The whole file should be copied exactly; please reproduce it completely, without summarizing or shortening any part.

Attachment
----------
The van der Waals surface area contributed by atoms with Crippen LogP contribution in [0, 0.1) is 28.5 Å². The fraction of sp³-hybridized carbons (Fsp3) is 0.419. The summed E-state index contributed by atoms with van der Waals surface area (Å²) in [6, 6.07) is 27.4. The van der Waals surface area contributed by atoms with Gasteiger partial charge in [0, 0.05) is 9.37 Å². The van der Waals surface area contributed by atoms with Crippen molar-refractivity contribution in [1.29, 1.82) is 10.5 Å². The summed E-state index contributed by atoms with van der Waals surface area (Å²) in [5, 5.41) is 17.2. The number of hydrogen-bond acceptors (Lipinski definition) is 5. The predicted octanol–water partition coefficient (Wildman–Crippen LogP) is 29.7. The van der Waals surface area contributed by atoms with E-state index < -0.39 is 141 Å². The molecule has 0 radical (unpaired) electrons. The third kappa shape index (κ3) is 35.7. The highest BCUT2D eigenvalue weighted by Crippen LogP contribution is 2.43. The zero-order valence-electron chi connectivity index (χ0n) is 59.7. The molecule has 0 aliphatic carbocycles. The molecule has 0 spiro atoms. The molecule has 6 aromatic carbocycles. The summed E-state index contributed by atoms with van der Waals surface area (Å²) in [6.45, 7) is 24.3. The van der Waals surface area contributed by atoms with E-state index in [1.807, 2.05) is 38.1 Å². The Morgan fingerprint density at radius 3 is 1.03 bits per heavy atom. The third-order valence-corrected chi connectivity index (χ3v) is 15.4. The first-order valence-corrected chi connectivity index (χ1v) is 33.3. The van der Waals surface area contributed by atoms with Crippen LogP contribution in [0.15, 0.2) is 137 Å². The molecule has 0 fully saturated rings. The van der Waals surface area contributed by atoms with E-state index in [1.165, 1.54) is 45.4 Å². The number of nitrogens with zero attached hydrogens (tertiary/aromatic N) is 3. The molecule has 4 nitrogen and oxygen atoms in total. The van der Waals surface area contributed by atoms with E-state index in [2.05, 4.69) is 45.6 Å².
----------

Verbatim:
The van der Waals surface area contributed by atoms with Crippen LogP contribution in [0, 0.1) is 28.5 Å². The fraction of sp³-hybridized carbons (Fsp3) is 0.419. The summed E-state index contributed by atoms with van der Waals surface area (Å²) in [6, 6.07) is 27.4. The van der Waals surface area contributed by atoms with Gasteiger partial charge in [0, 0.05) is 9.37 Å². The van der Waals surface area contributed by atoms with Crippen molar-refractivity contribution in [1.29, 1.82) is 10.5 Å². The summed E-state index contributed by atoms with van der Waals surface area (Å²) in [5, 5.41) is 17.2. The number of hydrogen-bond acceptors (Lipinski definition) is 5. The predicted octanol–water partition coefficient (Wildman–Crippen LogP) is 29.7. The van der Waals surface area contributed by atoms with E-state index < -0.39 is 141 Å². The molecule has 0 radical (unpaired) electrons. The third kappa shape index (κ3) is 35.7. The highest BCUT2D eigenvalue weighted by Crippen LogP contribution is 2.43. The zero-order valence-electron chi connectivity index (χ0n) is 59.7. The molecule has 0 aliphatic carbocycles. The molecule has 0 spiro atoms. The molecule has 6 aromatic carbocycles. The summed E-state index contributed by atoms with van der Waals surface area (Å²) in [6.45, 7) is 24.3. The van der Waals surface area contributed by atoms with E-state index in [1.807, 2.05) is 38.1 Å². The Morgan fingerprint density at radius 3 is 1.03 bits per heavy atom. The third-order valence-corrected chi connectivity index (χ3v) is 15.4. The first-order valence-corrected chi connectivity index (χ1v) is 33.3. The van der Waals surface area contributed by atoms with Crippen LogP contribution in [0.15, 0.2) is 137 Å². The molecule has 0 fully saturated rings. The van der Waals surface area contributed by atoms with E-state index in [1.165, 1.54) is 45.4 Å². The number of nitrogens with zero attached hydrogens (tertiary/aromatic N) is 3. The molecule has 4 nitrogen and oxygen atoms in total. The van der Waals surface area contributed by atoms with E-state index in [2.05, 4.69) is 45.6 Å².